List of giant-monster films

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This is a list of giant monster films according to their year of release. One of the first films involving giant monsters was the 1925 film The Lost World, as developments in cinema and animation enabled the creation of realistic giant creatures. This was followed by the 1933 classic King Kong. These early films had themes of adventure and exploration of unknown regions, and incorporated fights with giant monsters as a climactic element.

The development of atomic weaponry in the 1940s gave rise to its involvement in popular themes. The American 1953 film The Beast from 20,000 Fathoms, featured a giant dinosaur that awakened due nuclear tests that took place in the Arctic[1][2] and 1954's Them!, which involved giant irradiated ants. Another film: Tarantula had a spider rather than insects.[1] Japanese cinema began its foray into giant monster films with the 1933 film Wasei Kingu Kongu (an adaptation of the American film King Kong). Later in 1954 the film Godzilla was released. This was followed by an ongoing trend of giant reptiles created by nuclear radiation.[1] Japan continued with a giant moth in Mothra, a turtle in Gamera, and after these followed many more. Other countries have their own giant monster movies such as the United Kingdom with Gorgo in 1961.

Dinosaur-themed films experienced a revival in the 1960s with a 1960 remake of The Lost World, 1966's One Million Years B.C., and 1969's The Valley of Gwangi.[3] Movies featuring Godzilla and Gamera were made into the 1970s, and 1976 saw a high-profile remake of King Kong. Awareness of toxic waste in the 1970s may have inspired 1979's Prophecy, which featured a giant mutant bear in the woods in Maine.[1]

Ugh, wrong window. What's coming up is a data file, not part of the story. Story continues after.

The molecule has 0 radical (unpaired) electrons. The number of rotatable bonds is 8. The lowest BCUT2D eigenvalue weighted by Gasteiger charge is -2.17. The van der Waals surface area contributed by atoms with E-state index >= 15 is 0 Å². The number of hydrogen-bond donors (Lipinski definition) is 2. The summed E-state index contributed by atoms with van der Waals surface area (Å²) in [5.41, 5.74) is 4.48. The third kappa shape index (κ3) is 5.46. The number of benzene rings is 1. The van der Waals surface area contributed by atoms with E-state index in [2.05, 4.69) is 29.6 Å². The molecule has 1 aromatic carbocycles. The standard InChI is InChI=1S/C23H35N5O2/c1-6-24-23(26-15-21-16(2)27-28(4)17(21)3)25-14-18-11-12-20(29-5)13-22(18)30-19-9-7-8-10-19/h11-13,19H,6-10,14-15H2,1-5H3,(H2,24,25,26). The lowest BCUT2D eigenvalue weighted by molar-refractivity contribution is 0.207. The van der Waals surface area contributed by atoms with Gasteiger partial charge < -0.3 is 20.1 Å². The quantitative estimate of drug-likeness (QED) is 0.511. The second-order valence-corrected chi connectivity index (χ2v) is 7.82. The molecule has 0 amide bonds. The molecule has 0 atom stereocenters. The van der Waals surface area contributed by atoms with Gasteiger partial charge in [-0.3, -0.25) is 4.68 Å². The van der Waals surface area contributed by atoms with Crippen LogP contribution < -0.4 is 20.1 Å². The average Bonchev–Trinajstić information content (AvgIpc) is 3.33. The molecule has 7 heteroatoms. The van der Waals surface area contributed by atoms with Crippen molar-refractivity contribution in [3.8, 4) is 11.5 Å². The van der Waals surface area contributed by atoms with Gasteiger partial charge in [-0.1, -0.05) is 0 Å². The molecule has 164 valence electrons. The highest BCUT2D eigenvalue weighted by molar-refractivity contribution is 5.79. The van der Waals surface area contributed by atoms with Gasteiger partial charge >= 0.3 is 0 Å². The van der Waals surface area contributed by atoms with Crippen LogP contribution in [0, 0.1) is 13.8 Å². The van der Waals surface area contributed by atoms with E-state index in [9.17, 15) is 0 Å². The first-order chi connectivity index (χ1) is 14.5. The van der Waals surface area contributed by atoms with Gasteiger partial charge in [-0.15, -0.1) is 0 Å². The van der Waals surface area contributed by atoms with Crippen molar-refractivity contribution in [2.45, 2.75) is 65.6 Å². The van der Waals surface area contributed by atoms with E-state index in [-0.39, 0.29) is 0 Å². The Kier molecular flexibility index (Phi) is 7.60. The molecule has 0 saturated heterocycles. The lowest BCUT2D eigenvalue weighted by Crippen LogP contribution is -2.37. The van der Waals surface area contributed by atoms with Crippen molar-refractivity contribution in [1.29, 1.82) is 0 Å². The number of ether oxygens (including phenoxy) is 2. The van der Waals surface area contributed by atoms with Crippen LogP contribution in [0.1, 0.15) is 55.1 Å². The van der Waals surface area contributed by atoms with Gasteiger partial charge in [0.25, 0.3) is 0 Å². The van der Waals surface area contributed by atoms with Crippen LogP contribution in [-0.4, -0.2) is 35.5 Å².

Godzilla was remade in 1998, and King Kong in 2005. 2008 saw the release of the successful Cloverfield, which some critics have claimed inspiration from the September 11 attacks.[4][5][6] Pacific Rim, a film featuring giant mecha battling with kaiju, was released in 2013, and the following year Legendary reinterpreted Godzilla for a new generation of audiences in his 30th film.

See also[edit]


  1. ^ a b c d Newitz, Annalee (Apr 28, 2008). "Do Giant Disasters Provide Inspiration for Giant Monster Movies?". io9. Retrieved 2009-10-22. 
  2. ^ Stephen Jones (1995). The Illustrated Dinosaur Movie Guide. Titan Books. p. 42. 
  3. ^ Searles, Baird (1988). "Dinosaurs and Others". Films of Science Fiction and Fantasy. New York: AFI Press. pp. 104–115. ISBN 0-8109-0922-7. 
  4. ^ Roger Ebert (January 17, 2008). "Review: Cloverfield". Chicago Sun-Times. Retrieved 2008-01-18. 
  5. ^ Stephanie Zacharek (January 17, 2008). "Cloverfield: Do we really need the horror of 9/11 to be repackaged and presented to us as an amusement-park ride?". Retrieved 2008-01-18. 
  6. ^ Newitz, Annalee (Jan 18, 2008). "Nevermind the Monster — Cloverfield Is All About 9/11". io9. Retrieved 2009-10-22. 

External links[edit]

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